Dovercourt Road: Residents still unhappy with 140 homes plan despite council’s £30k spend on consultants

180 objections were lodged despite a £30k extended consultation

Hundreds of residents remain ‘disgusted’ with plans for more than 100 new homes in Lockleaze - as it emerged the city council spent an extra £30,000 on work to solve their concerns.

Housing is currently the main priority for the Bristol, as outlined in its 2022/23 budget, and last year it earmarked an underused compound behind Dovercourt Road for the creation of 140 multi-storey houses and apartments.

But people living around the site have rallied together against the proposals from the off, their main qualm being the tiny proposed access route which they say will be unable to cope with a surge in hundreds of new residents and traffic.

The lane off Dovercourt Road which according to plans will serve as the main access route in and out of a development of 140 homes.

In an attempt to come up with a solution that everyone would be happy with, Bristol City Council spent £29,863 in an ‘extended period of consultation’ with the community, the crux of which was spent investigating an alternative access route via Petherbridge Way that residents were in favour of.

But this was seemingly to no avail after the idea was found to be ‘unfeasible’ and a whopping 180 objections were still lodged against the outline proposals before they are put to the planning committee.

Rich Dinham, a member of the resident group who oppose the plans, said: “I know that consultation work is ridiculously expensive but it’s difficult to see where all that money has gone.

“The alternative access route would have solved most of the problems we have with the development and we still believe it to be the better option.

“The current access route simply isn’t big enough and will cause more safety issues on Dovercourt Road which already has a high accident rate.

“The apartment blocks will tower over the semi-detached houses that are already packed in across the road, and there isn’t enough GP or schools provision to even meet the needs of the people that are already here.

“We’re always keen to stress that we are aware the city needs more housing, and we’re not opposed to it if it’s done right.

“Overall, minimal amendments have been made to the plans and trust is at an all time low. We don’t feel we are being listened to at all but as our campaign demonstrates we’re not just going to sit here and let it be pushed through.”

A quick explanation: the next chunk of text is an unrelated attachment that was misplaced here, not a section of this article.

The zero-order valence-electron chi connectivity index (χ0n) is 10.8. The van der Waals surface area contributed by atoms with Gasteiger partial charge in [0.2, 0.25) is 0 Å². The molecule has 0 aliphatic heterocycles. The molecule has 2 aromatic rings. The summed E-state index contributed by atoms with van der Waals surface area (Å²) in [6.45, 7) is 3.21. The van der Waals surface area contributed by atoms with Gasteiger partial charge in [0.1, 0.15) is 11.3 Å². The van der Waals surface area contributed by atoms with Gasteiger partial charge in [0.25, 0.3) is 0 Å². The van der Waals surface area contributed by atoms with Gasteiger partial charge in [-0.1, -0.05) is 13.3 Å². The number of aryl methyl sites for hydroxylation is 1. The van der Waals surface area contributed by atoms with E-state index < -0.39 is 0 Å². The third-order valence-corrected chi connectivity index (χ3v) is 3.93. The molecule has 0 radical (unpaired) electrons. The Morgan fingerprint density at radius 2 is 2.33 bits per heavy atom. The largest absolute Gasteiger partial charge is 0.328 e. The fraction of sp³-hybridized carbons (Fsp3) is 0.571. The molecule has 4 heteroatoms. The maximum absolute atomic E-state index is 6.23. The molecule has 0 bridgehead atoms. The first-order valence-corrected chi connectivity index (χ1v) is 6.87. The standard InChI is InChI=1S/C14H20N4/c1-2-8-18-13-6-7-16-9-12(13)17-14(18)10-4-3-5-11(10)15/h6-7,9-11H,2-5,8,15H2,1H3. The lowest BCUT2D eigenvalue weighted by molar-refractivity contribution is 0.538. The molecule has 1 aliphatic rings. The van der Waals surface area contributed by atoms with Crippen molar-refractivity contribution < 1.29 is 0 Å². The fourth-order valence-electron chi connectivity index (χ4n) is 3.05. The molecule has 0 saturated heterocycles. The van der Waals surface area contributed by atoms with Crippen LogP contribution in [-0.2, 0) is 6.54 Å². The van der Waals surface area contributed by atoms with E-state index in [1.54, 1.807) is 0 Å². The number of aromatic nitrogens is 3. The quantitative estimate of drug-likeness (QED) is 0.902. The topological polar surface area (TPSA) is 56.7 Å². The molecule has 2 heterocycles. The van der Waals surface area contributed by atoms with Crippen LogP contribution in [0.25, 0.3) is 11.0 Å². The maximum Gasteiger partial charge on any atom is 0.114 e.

Residents met with BristolWorld at the site earlier this year.

A Bristol City Council spokesperson said the Dovercourt Depot sported huge potential in easing the housing crisis the city is facing, and that 50 per cent of the homes at the site would be afforable.

Regarding to the £30,000 that was spent on extra consultation work, it said: “Additional funding was approved to help support the development of an outline planning application for the site. This funding was used to facilitate an extended period of consultation with the local community, as well as to explore in detail additional design options requested by residents.

An artist’s impression of what the new housing estate could look like.

“This included investigating an alternative access via Petherbridge Way, in response to residents’ earlier feedback. This option was investigated in detail but was found to be unfeasible due to the constraints of the site, including on ecological, planning, transport and cost grounds.”

The authority added: “Bristol has a housing crisis, and we need to deliver new homes. Underused brownfield sites like this are ideal locations for new homes.

“While we welcome challenge – and have spent time and money exploring other options at the request of local people, we need people to come forward with workable solutions and to tell us where they think we should build, rather than simply where we shouldn’t, if we are to meet the challenges of the housing, climate and ecological emergencies.”

The outline application is currently going through the planning process and awaiting a committee date.

Following determination of the outline planning application a reserved matters application will be submitted and the site will be handed Goram Homes, which Bristol City Council owns and will develop the site with its partner Keepmoat Homes.